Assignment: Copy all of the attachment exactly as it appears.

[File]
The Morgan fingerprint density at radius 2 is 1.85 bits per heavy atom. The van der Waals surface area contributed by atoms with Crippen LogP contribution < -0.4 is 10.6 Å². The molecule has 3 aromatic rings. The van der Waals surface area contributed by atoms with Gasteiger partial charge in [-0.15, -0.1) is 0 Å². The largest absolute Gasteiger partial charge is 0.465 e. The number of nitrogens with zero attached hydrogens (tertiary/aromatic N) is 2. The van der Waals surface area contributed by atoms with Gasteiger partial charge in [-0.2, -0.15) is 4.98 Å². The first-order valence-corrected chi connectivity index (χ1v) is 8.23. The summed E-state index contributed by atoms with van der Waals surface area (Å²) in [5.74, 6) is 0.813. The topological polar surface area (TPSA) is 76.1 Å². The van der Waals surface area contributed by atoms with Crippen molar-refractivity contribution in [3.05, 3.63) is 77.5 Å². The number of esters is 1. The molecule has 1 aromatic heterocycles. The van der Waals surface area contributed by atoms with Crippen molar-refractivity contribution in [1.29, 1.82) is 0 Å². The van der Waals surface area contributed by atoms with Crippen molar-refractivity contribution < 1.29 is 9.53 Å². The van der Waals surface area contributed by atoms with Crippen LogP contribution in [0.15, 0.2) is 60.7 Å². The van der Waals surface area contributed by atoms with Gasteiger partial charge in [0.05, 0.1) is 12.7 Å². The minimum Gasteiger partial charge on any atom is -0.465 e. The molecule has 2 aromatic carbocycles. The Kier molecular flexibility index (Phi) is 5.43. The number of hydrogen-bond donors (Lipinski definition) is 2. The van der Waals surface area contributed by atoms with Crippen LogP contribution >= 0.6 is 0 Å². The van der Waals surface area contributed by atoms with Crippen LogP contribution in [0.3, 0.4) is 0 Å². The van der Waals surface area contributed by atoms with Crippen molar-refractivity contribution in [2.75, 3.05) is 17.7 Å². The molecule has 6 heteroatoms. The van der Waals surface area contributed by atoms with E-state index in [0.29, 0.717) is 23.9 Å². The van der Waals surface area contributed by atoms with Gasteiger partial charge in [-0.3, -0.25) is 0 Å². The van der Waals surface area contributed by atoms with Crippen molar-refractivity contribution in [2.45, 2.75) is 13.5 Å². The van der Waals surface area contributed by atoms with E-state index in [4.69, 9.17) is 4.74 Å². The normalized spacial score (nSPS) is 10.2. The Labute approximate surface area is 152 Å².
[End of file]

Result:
The Morgan fingerprint density at radius 2 is 1.85 bits per heavy atom. The van der Waals surface area contributed by atoms with Crippen LogP contribution < -0.4 is 10.6 Å². The molecule has 3 aromatic rings. The van der Waals surface area contributed by atoms with Gasteiger partial charge in [-0.15, -0.1) is 0 Å². The largest absolute Gasteiger partial charge is 0.465 e. The number of nitrogens with zero attached hydrogens (tertiary/aromatic N) is 2. The van der Waals surface area contributed by atoms with Gasteiger partial charge in [-0.2, -0.15) is 4.98 Å². The first-order valence-corrected chi connectivity index (χ1v) is 8.23. The summed E-state index contributed by atoms with van der Waals surface area (Å²) in [5.74, 6) is 0.813. The topological polar surface area (TPSA) is 76.1 Å². The van der Waals surface area contributed by atoms with Crippen molar-refractivity contribution in [3.05, 3.63) is 77.5 Å². The number of esters is 1. The molecule has 1 aromatic heterocycles. The van der Waals surface area contributed by atoms with Crippen molar-refractivity contribution in [1.29, 1.82) is 0 Å². The van der Waals surface area contributed by atoms with Crippen molar-refractivity contribution < 1.29 is 9.53 Å². The van der Waals surface area contributed by atoms with Crippen LogP contribution in [0.15, 0.2) is 60.7 Å². The van der Waals surface area contributed by atoms with Gasteiger partial charge in [0.05, 0.1) is 12.7 Å². The minimum Gasteiger partial charge on any atom is -0.465 e. The molecule has 2 aromatic carbocycles. The Kier molecular flexibility index (Phi) is 5.43. The number of hydrogen-bond donors (Lipinski definition) is 2. The van der Waals surface area contributed by atoms with Crippen LogP contribution >= 0.6 is 0 Å². The van der Waals surface area contributed by atoms with Crippen LogP contribution in [0.3, 0.4) is 0 Å². The van der Waals surface area contributed by atoms with Crippen molar-refractivity contribution in [2.75, 3.05) is 17.7 Å². The molecule has 6 heteroatoms. The van der Waals surface area contributed by atoms with E-state index in [0.29, 0.717) is 23.9 Å². The van der Waals surface area contributed by atoms with Gasteiger partial charge in [-0.3, -0.25) is 0 Å². The van der Waals surface area contributed by atoms with Crippen molar-refractivity contribution in [2.45, 2.75) is 13.5 Å². The van der Waals surface area contributed by atoms with E-state index in [4.69, 9.17) is 4.74 Å². The normalized spacial score (nSPS) is 10.2. The Labute approximate surface area is 152 Å².